Cytomegaloviruses – latent danger

Cytomegaloviruses - latent danger

Cytomegalovirus (CMV) is distributed worldwide. Many people become infected unnoticed in the course of their lives. However, once acquired, the pathogen remains in the body and can pose a risk in the case of an immune deficiency for the affected person or pregnancy for the unborn child. The CMV belongs to the large group of herpes viruses that can cause not only the well-known cold sores but also chickenpoxshingles and glandular fever.

Viruses stay in the body for life.

What they all have in common is that they remain in the body for life, usually without making themselves felt. Only when the immune system is weakened do they come back to life? This can be caused by stress and fever ( e.g. cold sores ), but also severe infections, cancer or organ transplants. Then, the viruses are hazardous because they can cause serious diseases.

 

Spread of cytomegaloviruses

It is estimated that 50 to 80 per cent of adults are infected with the virus. This means that the risk of becoming infected can hardly be averted. This is all the more true as most people do not know they carry CMV since the initial infection usually goes unnoticed or manifests in mild flu-like symptoms.

The pathogens are found in body fluids such as saliva, blood, urine, semen or the cervix’s mucus – they are transmitted through the skin and mucous membranes due to smear or droplet infection. The unborn child can become infected through the placenta and the infant through breast milk when breastfeeding. The latter is problematic in premature babies since the virus can still cause brain damage in them.

Symptoms of cytomegaly

The initial infection is often unproblematic, with little or no symptoms. However, if people with a weakened immune system become infected or if the already lurking virus is reactivated, life-threatening clinical pictures can occur. Therefore, if there is a suspicion, a blood test must be carried out, during which the virus can be detected early, and treatment can be initiated.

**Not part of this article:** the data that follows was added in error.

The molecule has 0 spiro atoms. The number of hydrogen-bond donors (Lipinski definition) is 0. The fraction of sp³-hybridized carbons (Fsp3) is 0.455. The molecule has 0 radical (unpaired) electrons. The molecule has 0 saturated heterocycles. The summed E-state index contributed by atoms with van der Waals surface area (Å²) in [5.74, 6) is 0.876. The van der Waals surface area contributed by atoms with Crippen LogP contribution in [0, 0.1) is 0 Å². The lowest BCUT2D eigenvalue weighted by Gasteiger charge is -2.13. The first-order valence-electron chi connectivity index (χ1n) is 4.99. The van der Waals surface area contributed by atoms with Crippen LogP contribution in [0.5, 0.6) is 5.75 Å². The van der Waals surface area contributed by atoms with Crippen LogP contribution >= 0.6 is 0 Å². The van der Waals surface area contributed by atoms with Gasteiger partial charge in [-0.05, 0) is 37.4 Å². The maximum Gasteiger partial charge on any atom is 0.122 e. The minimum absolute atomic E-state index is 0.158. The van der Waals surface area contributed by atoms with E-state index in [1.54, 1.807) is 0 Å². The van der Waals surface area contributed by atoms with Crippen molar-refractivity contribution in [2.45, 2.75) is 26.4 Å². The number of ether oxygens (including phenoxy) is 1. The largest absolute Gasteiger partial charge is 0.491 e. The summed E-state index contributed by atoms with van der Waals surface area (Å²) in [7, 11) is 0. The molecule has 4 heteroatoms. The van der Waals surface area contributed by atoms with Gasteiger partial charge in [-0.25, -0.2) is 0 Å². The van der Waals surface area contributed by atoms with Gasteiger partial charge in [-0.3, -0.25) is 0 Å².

If this is not done, there will be exhaustion, fever, and muscle and joint pain like the flu after a few days. In the future, various organ systems can be affected by the virus. Typical symptoms include lung inflammation, heart muscle, kidneys, liver, brain, and retina (retinitis). The bone marrow can also be affected, leading to disturbances in blood cell production, further weakening the immune system, and increasing the risk of infection, such as fungi.

In about a third of the cases in which women are first infected with CMV during pregnancy, the virus is transmitted to the unborn child. Symptoms vary from enlarged liver and spleen to life-threatening diseases. Complications include loss of hearing, vision and mental development. If the pregnant woman was previously infected, the rate of infection transmission to the child is only one per cent, with no symptoms or disorders to be feared as a rule.

 

Diagnosis of cytomegaly

CMV infection is detected using various blood tests. On the one hand, the virus can be quantitatively detected directly. It is determined how high the “viral load” is, i.e. how many viruses are in the body. This procedure is essential to check if a drug is working. On the other hand, the infection can be indirectly detected by specific antibodies. The latter also indicates whether the disease is acute or a long time ago.

Prevention and therapy of cytomegaly

Patients with a weakened immune system must be protected against CMV infection or reactivation. Those affected include:

  • HIV infected
  • Cancer patients, especially those undergoing chemotherapy
  • Transplant recipient. CMV infection is one of the most common complications of transplantation, and retinitis, in particular, is a common complication in HIV patients.

For efficient prevention, it is first estimated how high the individual risk is, and the treatment or controls are adjusted accordingly. If it is high, those affected receive an antiviral agent (antiviral) before the virus can even multiply in the blood. If it is lower, they are regularly monitored with a blood test and – if the virus multiplies – therapeutic measures are initiated if necessary before symptoms appear. Depending on the case, the drugs are in the form of infusions such as tablets or capsules.

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